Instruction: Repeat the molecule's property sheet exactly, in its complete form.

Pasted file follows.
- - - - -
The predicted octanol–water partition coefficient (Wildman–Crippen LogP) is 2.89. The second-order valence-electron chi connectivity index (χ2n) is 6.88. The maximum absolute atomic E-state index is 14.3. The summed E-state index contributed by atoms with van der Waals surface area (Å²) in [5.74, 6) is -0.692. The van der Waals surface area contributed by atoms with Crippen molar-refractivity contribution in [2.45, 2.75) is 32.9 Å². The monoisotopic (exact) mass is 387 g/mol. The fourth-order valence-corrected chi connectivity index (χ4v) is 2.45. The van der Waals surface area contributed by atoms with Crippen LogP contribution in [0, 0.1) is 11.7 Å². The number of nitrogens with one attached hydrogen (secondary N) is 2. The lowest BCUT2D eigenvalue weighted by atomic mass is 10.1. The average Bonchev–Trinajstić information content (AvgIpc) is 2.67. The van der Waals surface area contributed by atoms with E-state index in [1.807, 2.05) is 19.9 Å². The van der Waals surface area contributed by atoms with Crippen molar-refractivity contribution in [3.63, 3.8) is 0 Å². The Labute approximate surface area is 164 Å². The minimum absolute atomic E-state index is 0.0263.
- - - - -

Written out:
The predicted octanol–water partition coefficient (Wildman–Crippen LogP) is 2.89. The second-order valence-electron chi connectivity index (χ2n) is 6.88. The maximum absolute atomic E-state index is 14.3. The summed E-state index contributed by atoms with van der Waals surface area (Å²) in [5.74, 6) is -0.692. The van der Waals surface area contributed by atoms with Crippen molar-refractivity contribution in [2.45, 2.75) is 32.9 Å². The monoisotopic (exact) mass is 387 g/mol. The fourth-order valence-corrected chi connectivity index (χ4v) is 2.45. The van der Waals surface area contributed by atoms with Crippen LogP contribution in [0, 0.1) is 11.7 Å². The number of nitrogens with one attached hydrogen (secondary N) is 2. The lowest BCUT2D eigenvalue weighted by atomic mass is 10.1. The average Bonchev–Trinajstić information content (AvgIpc) is 2.67. The van der Waals surface area contributed by atoms with E-state index in [1.807, 2.05) is 19.9 Å². The van der Waals surface area contributed by atoms with Crippen molar-refractivity contribution in [3.63, 3.8) is 0 Å². The Labute approximate surface area is 164 Å². The minimum absolute atomic E-state index is 0.0263.